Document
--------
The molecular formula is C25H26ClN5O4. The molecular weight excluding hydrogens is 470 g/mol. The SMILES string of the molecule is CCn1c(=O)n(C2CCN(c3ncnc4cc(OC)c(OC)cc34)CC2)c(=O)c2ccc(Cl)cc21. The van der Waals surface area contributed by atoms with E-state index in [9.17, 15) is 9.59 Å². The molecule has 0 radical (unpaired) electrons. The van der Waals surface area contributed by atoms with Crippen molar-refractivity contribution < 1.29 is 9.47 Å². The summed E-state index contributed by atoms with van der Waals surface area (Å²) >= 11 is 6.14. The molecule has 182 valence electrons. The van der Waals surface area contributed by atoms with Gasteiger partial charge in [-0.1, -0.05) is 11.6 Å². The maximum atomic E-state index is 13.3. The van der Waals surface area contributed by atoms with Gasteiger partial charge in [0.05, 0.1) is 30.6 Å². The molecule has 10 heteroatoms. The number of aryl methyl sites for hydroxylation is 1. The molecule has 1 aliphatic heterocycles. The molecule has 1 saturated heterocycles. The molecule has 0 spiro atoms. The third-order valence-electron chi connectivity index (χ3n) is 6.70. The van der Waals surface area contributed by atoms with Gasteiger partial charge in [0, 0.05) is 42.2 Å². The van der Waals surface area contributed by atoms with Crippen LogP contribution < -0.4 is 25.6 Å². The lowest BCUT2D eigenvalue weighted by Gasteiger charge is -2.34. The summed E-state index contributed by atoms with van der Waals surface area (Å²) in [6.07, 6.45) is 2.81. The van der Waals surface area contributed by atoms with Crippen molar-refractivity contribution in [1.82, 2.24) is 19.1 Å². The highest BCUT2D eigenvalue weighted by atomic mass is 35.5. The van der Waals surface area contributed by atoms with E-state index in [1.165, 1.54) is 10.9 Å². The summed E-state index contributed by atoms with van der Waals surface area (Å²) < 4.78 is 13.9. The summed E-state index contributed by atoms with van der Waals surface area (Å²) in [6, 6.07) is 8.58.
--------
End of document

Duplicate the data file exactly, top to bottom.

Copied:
The molecular formula is C25H26ClN5O4. The molecular weight excluding hydrogens is 470 g/mol. The SMILES string of the molecule is CCn1c(=O)n(C2CCN(c3ncnc4cc(OC)c(OC)cc34)CC2)c(=O)c2ccc(Cl)cc21. The van der Waals surface area contributed by atoms with E-state index in [9.17, 15) is 9.59 Å². The molecule has 0 radical (unpaired) electrons. The van der Waals surface area contributed by atoms with Crippen molar-refractivity contribution < 1.29 is 9.47 Å². The summed E-state index contributed by atoms with van der Waals surface area (Å²) >= 11 is 6.14. The molecule has 182 valence electrons. The van der Waals surface area contributed by atoms with Gasteiger partial charge in [-0.1, -0.05) is 11.6 Å². The maximum atomic E-state index is 13.3. The van der Waals surface area contributed by atoms with Gasteiger partial charge in [0.05, 0.1) is 30.6 Å². The molecule has 10 heteroatoms. The number of aryl methyl sites for hydroxylation is 1. The molecule has 1 aliphatic heterocycles. The molecule has 1 saturated heterocycles. The molecule has 0 spiro atoms. The third-order valence-electron chi connectivity index (χ3n) is 6.70. The van der Waals surface area contributed by atoms with Gasteiger partial charge in [0, 0.05) is 42.2 Å². The van der Waals surface area contributed by atoms with Crippen LogP contribution < -0.4 is 25.6 Å². The lowest BCUT2D eigenvalue weighted by Gasteiger charge is -2.34. The summed E-state index contributed by atoms with van der Waals surface area (Å²) in [6.07, 6.45) is 2.81. The van der Waals surface area contributed by atoms with Crippen molar-refractivity contribution in [1.82, 2.24) is 19.1 Å². The highest BCUT2D eigenvalue weighted by atomic mass is 35.5. The van der Waals surface area contributed by atoms with E-state index in [1.165, 1.54) is 10.9 Å². The summed E-state index contributed by atoms with van der Waals surface area (Å²) < 4.78 is 13.9. The summed E-state index contributed by atoms with van der Waals surface area (Å²) in [6, 6.07) is 8.58.